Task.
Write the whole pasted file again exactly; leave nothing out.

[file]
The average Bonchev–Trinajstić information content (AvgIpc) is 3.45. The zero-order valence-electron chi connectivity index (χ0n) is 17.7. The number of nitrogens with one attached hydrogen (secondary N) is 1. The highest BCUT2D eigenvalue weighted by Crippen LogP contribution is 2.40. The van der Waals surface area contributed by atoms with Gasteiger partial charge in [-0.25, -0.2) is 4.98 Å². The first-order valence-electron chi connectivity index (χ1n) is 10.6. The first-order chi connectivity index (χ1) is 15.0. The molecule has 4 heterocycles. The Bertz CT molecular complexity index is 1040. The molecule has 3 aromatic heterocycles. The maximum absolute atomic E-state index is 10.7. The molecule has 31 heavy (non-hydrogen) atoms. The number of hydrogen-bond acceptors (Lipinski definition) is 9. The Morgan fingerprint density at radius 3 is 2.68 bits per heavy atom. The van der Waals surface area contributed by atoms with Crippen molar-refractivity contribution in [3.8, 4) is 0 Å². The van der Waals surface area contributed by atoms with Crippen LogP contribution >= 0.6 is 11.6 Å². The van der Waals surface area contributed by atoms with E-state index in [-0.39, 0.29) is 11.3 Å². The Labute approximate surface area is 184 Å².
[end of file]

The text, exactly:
The average Bonchev–Trinajstić information content (AvgIpc) is 3.45. The zero-order valence-electron chi connectivity index (χ0n) is 17.7. The number of nitrogens with one attached hydrogen (secondary N) is 1. The highest BCUT2D eigenvalue weighted by Crippen LogP contribution is 2.40. The van der Waals surface area contributed by atoms with Gasteiger partial charge in [-0.25, -0.2) is 4.98 Å². The first-order valence-electron chi connectivity index (χ1n) is 10.6. The first-order chi connectivity index (χ1) is 15.0. The molecule has 4 heterocycles. The Bertz CT molecular complexity index is 1040. The molecule has 3 aromatic heterocycles. The maximum absolute atomic E-state index is 10.7. The molecule has 31 heavy (non-hydrogen) atoms. The number of hydrogen-bond acceptors (Lipinski definition) is 9. The Morgan fingerprint density at radius 3 is 2.68 bits per heavy atom. The van der Waals surface area contributed by atoms with Crippen molar-refractivity contribution in [3.8, 4) is 0 Å². The van der Waals surface area contributed by atoms with Crippen LogP contribution >= 0.6 is 11.6 Å². The van der Waals surface area contributed by atoms with E-state index in [-0.39, 0.29) is 11.3 Å². The Labute approximate surface area is 184 Å².